We are rich, have lots of talent, lots of resources, and yet, as Michael Lewis wrote in his COVID book “The Premonition,” we are like a college football team that is highly ranked in the preseason and falls apart when it’s game time.

Then the game was played. The preseason rankings no longer mattered. Neither, really, did the excuses and blame-casting and rationalizations. As the legendary football coach Bill Parcells once said, “You are what your record says you are.” At last count the United States, with a bit more than 4 percent of the world’s population, had a bit more than 20 percent of its COVID-19 deaths. In February 2021, The Lancet published a long critique of the U.S. pandemic performance. By then 450,000 Americans had died. The Lancet pointed out that if the COVID death rate in the United States had simply tracked the average of the other six G7 nations, 180,000 of those people would still be alive. “Missing Americans,” they called them. But why stop there? Before the pandemic, a panel of public-health experts had judged the United States to be more prepared for a pandemic than other G7 nations. In a war with a virus, we were not expected merely to fare as well as other rich countries. We were expected to win.

The Things We Tell Ourselves, And What It Costs

The American mythology of an exceptional, diverse, just, and good nation is a helluva drug. We just don’t like it to be questioned, as we are seeing with the absurd Critical Race Theory battle and the current book bannings and threats to teachers. Yet, in believing it, we miss a lot of chances to be what we think we are.

Lewis and others talk about these huge opportunities to fix our mess of a public health system, a system so weakened by years of budget cuts (budget hawkery’s role in this cannot be ignored) that it was pretty easy for Pale Orange Nightmare Donald Trump to kick it in. There is a TON to be learned about better messaging to the public, as there were definitely mistakes made with communication. We could do something about being better prepared for another pandemic, whenever we’re truly “over COVID.” This would include making sure we have enough supplies for our medical staff and first responders so we do not have to tell people masks are not necessary in the early stage of the crisis because we are afraid of hoarders keeping essential pandemic workers from access to masks.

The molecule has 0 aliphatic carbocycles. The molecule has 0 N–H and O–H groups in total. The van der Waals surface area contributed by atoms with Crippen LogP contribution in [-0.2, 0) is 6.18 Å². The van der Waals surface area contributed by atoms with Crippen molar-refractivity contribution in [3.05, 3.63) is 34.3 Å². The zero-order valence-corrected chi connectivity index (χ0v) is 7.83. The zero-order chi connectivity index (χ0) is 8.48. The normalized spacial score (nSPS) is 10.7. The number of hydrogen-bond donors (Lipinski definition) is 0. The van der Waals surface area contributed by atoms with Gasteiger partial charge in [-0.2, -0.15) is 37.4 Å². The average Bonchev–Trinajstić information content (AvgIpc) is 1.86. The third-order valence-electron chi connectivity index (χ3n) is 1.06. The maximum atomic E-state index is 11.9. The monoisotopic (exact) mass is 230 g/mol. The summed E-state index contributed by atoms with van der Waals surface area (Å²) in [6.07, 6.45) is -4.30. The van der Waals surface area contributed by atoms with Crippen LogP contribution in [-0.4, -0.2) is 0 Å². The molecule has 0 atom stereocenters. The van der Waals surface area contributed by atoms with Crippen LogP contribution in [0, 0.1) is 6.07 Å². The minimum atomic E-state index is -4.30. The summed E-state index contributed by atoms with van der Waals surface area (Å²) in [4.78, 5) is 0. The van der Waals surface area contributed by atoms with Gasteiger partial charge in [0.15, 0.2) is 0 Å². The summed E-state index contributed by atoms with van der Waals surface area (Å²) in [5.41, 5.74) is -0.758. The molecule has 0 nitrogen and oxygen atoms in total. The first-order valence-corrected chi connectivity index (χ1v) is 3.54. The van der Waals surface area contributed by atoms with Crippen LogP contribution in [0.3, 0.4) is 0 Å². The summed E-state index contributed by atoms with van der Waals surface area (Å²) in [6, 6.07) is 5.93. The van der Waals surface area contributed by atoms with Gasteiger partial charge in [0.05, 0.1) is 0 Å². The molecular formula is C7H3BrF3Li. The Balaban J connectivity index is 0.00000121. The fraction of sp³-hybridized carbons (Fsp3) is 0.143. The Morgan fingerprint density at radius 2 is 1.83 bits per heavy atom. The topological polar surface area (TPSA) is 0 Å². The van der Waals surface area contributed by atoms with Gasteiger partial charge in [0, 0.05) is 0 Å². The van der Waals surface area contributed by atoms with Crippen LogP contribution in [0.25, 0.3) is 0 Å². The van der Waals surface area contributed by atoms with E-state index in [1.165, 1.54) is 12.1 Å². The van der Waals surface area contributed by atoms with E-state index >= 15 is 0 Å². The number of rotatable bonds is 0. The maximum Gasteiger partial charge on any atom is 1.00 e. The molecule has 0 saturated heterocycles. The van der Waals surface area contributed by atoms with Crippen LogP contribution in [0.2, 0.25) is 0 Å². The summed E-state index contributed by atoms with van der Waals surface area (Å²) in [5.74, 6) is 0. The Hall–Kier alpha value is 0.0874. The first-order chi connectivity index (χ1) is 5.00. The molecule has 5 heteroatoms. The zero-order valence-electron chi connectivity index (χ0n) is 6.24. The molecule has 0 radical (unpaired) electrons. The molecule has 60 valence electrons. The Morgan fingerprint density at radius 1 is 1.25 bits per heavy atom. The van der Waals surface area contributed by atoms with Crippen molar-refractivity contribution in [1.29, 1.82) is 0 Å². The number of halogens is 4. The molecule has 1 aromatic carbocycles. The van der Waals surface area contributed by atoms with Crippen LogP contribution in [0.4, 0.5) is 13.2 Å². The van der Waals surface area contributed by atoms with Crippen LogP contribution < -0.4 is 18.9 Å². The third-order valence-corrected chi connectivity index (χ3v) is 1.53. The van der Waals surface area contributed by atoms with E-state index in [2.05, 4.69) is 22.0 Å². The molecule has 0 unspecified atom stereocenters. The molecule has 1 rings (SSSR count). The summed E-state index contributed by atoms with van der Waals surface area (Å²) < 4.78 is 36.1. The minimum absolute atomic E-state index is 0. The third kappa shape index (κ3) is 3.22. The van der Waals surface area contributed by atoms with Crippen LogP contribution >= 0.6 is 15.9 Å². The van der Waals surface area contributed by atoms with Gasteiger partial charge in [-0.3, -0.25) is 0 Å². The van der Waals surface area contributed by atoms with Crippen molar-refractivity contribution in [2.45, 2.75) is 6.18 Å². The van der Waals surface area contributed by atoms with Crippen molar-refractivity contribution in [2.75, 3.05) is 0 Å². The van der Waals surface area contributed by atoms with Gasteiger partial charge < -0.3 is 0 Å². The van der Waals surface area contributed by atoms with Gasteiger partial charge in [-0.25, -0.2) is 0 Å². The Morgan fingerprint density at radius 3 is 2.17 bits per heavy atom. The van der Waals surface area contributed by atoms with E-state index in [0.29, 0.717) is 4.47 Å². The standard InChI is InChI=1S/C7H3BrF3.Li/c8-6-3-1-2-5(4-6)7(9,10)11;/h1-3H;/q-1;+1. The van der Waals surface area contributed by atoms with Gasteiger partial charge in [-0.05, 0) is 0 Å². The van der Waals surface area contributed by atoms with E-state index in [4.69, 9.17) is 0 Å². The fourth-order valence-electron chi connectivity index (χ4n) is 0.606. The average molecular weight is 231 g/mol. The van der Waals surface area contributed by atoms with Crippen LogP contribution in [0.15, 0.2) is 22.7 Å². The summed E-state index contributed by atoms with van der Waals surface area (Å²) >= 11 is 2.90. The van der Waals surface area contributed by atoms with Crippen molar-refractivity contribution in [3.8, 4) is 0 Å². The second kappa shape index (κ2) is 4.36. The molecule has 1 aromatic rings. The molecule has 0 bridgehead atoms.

Unfortunately, I worry we are going to just not want to hear it, because Americans love to “move on” from something without actually solving it, and facing up to our mistakes is a threat to the myth. Not acknowledging our shortfalls and who we really are as a people just have not worked very well, from dismissing the idea that Trump could be elected to our terrible pandemic response.

A Happy Ending?

Okay, this all has been a bit depressing so I will end on a positive note. There are a lot of positive things about America, there really are. I am not saying all this to be a big ol’ meanie-weenie who just wants to make Americans feel bad about their country. Honestly, some Americans react to any criticism in ways that are virtually indistinguishable from a five-year-old reacting to being told there is no Santa. But in many cases, these criticisms come from FAITH in America, not dismissal.

If just are more honest, even a little, we have an opportunity. We have a lot to overcome, such as the misinformation, the unsavory mix of magical thinking and profound selfishness so many Americans carry, the general apathy, and yes, a two-year ordeal that has hit Americans in many different and traumatic ways. We have to, however, acknowledge what went on, what is going on, and how we can fix that. And see it as another part of a much larger problem staring us in the face – there are things that we are just not doing very well, things that we CAN do well. This could spread to addressing our other problems around health, inequality, income disparity, and more.

Like an alcoholic acknowledging they have a problem, it is the first step to improvement. We have the resources to turn our myths into reality, to be actually, truly exceptional. Those of us who raise these criticisms are not interested in leaving America (not to mention “if you don’t like it leave” is such a disingenuous, lazy cop-out). We have not given up on “The American Promise.”

But we have to choose to take real steps to get there.

The last word goes to that ol’ optimist, Howard Jones.

2 thoughts on “Is American Exceptionalism What We Think It Is?

  1. We’re the Mississippi of the industrialized world — Last in quality of life and no desire to improve!

  2. 41 years of supply-side, trickle-down voodoo Reaganomics will do that to a country.